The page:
The movie is superbly and atmospherically shot, with Gotham City dark, dreary, scary and forever rain-soaked. But, at almost three hours – every minute dark, tense and brooding – it’s a tough watch. This take on Batman is original and unsentimental, but very dark and grim. Some people will love it, some will want their three hours back, others (like me) will enjoy it with caveats.
Back home by 10.40 pm, I caught up on that recording of Kerry v Mayo. As in Gotham City, there was tension in Tralee. As in Gotham City, Tralee was rain-soaked. As in Gotham City, Tralee needed a superhero to repel those who would dare to upset the status quo for the locals. Naturally, David Clifford swooped in from the shadows and saved the day.
While Eddie ‘I’m not drinking the Kool-Aid on this one’ O’Sullivan was probably not too far off the mark yesterday with his pretty scathing analysis of Ireland’s win over England in Twickenham, the no-nonsense verdict was delivered with a dourness and negativity that would stop The Grinch/George Lee in their tracks.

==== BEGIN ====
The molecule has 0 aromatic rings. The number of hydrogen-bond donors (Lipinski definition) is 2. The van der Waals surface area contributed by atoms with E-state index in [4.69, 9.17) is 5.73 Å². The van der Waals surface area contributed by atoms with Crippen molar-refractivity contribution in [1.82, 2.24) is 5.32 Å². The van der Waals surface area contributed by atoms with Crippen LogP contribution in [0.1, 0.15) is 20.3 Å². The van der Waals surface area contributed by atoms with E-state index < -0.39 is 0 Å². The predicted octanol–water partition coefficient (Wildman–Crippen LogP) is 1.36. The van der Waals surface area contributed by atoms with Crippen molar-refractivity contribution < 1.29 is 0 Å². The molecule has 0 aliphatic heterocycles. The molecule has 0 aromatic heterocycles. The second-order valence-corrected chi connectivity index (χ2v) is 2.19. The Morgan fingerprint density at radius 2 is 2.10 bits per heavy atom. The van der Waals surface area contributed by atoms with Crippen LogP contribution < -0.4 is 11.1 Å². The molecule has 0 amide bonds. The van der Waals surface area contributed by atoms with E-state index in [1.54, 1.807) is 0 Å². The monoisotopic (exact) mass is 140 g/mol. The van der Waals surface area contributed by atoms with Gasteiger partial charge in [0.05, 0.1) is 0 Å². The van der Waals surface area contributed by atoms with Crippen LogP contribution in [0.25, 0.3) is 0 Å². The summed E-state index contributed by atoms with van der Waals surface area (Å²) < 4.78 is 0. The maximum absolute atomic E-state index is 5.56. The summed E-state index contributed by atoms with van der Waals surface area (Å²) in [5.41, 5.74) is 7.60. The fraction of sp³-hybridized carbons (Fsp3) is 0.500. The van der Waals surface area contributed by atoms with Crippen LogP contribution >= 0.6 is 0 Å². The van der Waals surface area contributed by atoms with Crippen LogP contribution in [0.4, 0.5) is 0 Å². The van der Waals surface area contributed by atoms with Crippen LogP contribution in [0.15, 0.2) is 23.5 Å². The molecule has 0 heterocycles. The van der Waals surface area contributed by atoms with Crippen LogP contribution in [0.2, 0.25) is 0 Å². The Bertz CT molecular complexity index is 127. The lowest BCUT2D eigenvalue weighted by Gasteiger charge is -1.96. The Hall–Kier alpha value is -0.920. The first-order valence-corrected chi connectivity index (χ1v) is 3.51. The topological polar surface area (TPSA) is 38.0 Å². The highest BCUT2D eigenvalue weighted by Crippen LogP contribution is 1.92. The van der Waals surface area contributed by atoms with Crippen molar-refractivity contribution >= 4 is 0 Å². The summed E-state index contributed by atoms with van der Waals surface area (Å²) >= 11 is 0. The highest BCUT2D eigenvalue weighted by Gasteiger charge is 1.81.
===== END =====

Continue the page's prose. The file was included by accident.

By coincidence, I’ve come across a section of Eddie’s childhood diary, in which he offered this analysis of Santa Claus’s annual visits (exclusive extract): “Santa? He’s a joke. I’m certainly not drinking the Kool-Aid on this one. Guy only appears once a year, makes a big song and dance about it, has the media in his pocket. Almost certainly operating a slave labour policy with those poor elves. Makes a hames of the chimney, leaves a mess in the kitchen. Fair enough, he drops off a few toys, but I reckon it’s more about him trying to feel good about himself than some heroic generosity of spirit. Spoofer. I’m not having it!”
Due to how St. Patrick’s Day is falling this year, we’re finishing this week’s paper a day earlier than usual. We go to press Tuesday night, as opposed to Wednesday night. So if you are reading this on Wednesday night or Thursday, you will understand why we missed out on any big news that broke earlier on Wednesday.
Obviously if Lord Lucan cantered up Main Street, Roscommon on Shergar on Wednesday morning – while claiming to know where Funghie the Dolphin is – there will be regular updates on our social channels.
One night in Ukraine, one night in Moscow…
The woman just wanted another uncomplicated night in bed, safe, shielded…resting, waiting, trying to push thoughts of the ‘war’ from her mind. She had been brimming with nervous excitement for several months. Now, after recent tumultuous events, she didn’t know what to think, how to balance her excitement with the new uncertainty of life.